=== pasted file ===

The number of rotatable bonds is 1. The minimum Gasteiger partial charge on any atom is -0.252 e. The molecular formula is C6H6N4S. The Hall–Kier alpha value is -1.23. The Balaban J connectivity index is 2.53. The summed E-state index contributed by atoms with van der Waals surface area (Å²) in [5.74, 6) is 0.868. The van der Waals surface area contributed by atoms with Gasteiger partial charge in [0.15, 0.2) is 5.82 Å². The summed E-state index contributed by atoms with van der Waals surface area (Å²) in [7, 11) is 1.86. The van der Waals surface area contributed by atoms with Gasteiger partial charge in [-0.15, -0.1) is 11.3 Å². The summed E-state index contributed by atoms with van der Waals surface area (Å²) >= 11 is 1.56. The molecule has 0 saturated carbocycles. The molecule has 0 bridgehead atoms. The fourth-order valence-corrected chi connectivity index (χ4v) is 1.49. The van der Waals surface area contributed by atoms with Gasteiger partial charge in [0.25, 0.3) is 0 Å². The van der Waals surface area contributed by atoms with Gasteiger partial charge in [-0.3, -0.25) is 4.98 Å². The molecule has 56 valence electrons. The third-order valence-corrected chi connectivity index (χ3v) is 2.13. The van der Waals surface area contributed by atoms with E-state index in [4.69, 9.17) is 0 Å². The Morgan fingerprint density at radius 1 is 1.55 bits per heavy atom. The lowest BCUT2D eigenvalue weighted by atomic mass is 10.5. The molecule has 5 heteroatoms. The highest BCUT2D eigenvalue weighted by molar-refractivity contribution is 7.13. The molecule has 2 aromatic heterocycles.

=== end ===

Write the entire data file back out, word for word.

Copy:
The number of rotatable bonds is 1. The minimum Gasteiger partial charge on any atom is -0.252 e. The molecular formula is C6H6N4S. The Hall–Kier alpha value is -1.23. The Balaban J connectivity index is 2.53. The summed E-state index contributed by atoms with van der Waals surface area (Å²) in [5.74, 6) is 0.868. The van der Waals surface area contributed by atoms with Gasteiger partial charge in [0.15, 0.2) is 5.82 Å². The summed E-state index contributed by atoms with van der Waals surface area (Å²) in [7, 11) is 1.86. The van der Waals surface area contributed by atoms with Gasteiger partial charge in [-0.15, -0.1) is 11.3 Å². The summed E-state index contributed by atoms with van der Waals surface area (Å²) >= 11 is 1.56. The molecule has 0 saturated carbocycles. The molecule has 0 bridgehead atoms. The fourth-order valence-corrected chi connectivity index (χ4v) is 1.49. The van der Waals surface area contributed by atoms with Gasteiger partial charge in [0.25, 0.3) is 0 Å². The van der Waals surface area contributed by atoms with Gasteiger partial charge in [-0.3, -0.25) is 4.98 Å². The molecule has 56 valence electrons. The third-order valence-corrected chi connectivity index (χ3v) is 2.13. The van der Waals surface area contributed by atoms with E-state index in [4.69, 9.17) is 0 Å². The Morgan fingerprint density at radius 1 is 1.55 bits per heavy atom. The lowest BCUT2D eigenvalue weighted by atomic mass is 10.5. The molecule has 5 heteroatoms. The highest BCUT2D eigenvalue weighted by molar-refractivity contribution is 7.13. The molecule has 2 aromatic heterocycles.